Redefining Its Category

A.W. Hastings carves out its role with innovative services
Christina Lewellen
October 1, 2012
SPECIAL FEATURES | Operations, Channels, Close-Ups

 

 
Overall Excellence

LEADERSHIP IN THE PROFESSIONAL MARKET

 

A.W. Hastings & Co. 

Enfield, Conn.

 

Throughout the window and door industry, there are a handful of companies that have truly defined their categories. In the case of this year’ Overall Excellence, Leadership Serving Professionals winner, A.W. Hastings & Co. is recognized for redefining its category. A New England-based company with more than 160 years under its belt, A.W. Hastings not only continues to redefine itself, but also sets the bar for how two-step distribution can successfully operate in today’s increasingly profit-squeezed supply chain.

Where many two-step distributors in recent years found themselves surpassed in favor of manufacturer-direct-to-retailers relationships, A.W. Hastings has carved itself a permanent role with its extensive network of dealers and professional customers. An exclusive distributor of Marvin Windows & Doors, the company has introduced innovative services and resources to its customers to keep their businesses running smoothly and facilitate growth in a recovering economy.

“We are fully aware that two-step distribution is a dying breed,” says Heidi DeLisle, director of employee resources. “One of things we’ve tried to is to make sure that we should be here. Not just because we’re 160 years old, but we’re here because there is a place for us.”

 
 Under the leadership of the Hoyt family, A.W. Hastings & Co. has been innovating to serve its customers for more than 160 years.

To ensure continued relevance, the A.W. Hastings team looks for ways to be an extension of its customers’ businesses, providing solutions for everything from distribution challenges to marketing, to finding the right employees to hire. “As we look at the traditional role that a distribution company has held, that is absolutely dead,” adds DeLisle. “But we make sure we add value and services that our customers may not get acting alone.”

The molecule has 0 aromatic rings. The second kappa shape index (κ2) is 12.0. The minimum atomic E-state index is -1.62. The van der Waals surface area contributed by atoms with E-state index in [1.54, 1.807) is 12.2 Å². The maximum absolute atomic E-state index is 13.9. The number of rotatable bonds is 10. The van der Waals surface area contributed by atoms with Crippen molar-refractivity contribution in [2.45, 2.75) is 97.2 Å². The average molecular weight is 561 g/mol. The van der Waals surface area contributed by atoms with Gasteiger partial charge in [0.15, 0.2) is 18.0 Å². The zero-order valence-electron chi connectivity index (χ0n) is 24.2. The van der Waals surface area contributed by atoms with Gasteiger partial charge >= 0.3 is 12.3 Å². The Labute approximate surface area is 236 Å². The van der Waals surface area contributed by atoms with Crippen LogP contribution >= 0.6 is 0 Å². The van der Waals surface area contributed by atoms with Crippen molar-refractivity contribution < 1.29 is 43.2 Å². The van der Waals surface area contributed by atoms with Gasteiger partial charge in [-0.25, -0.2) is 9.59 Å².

In a sense, A.W. Hastings developed a coalition among its customers, providing them with business development tools common to a large company. “Oftentimes, the customers we have—the retailers—are smaller organizations and they don’t have the luxury of having a business development unit, or an HR staff, or a marketing or advertising department,” explains DeLisle. “We basically give them economy of scale—a lot of business services that smaller companies don’t have on staff or have access to.”

"We believe that the many creative services and programs we offer and the support we give to the Marvin family of products is not only good business, but essential for survival in a disintegrating supply chain," says Dusty Hoyt, president. "What makes this relationship work is the business-generating techniques, unique services and strong relationships we have with our customers."

ELIMINATING DISTRIBUTION PAIN
Founded in 1846, A.W. Hastings serves independent retailers, as well as architects and trade contractors, throughout New England and the eastern part of New York. Within the retailer network, the company serves business models that range from retailers with design galleries and showrooms all the way to a traditional lumberyard, “and everything in between,” says Marjorie Murray, marketing services manager.

The goal for A.W. Hastings with each of its customers, regardless of their approach to market, is to bring value to the distributor relationship by helping the retailers better serve the end users, including homeowners and building professionals, says Bruce Meekin, director of operations. “In all of our interactions with each of those different trades or channels, it’s always focused on the satisfied experience of the end user,” he notes. “We keep the end user in mind at all times and figure out how [to best serve the customer] collectively with our retailers.”

A significant aspect of this partnership with retailers includes looking for ways to keep things running smoothly, particularly in transferring the actual products from Marvin to the retailers and, ultimately, the job site. In 2007, when the market was humming along and sales were increasing, A.W. Hastings’ customers were struggling to keep up with deliveries arriving to their job sites and warehouses from many distribution points, executives recall. Seeing their retailers struggling with these logistical challenges, the A.W. Hastings team undertook an initiative to redesign its fundamental distribution game plan, starting with making sure it had enough space to be a good partner for both the manufacturer and the retailer.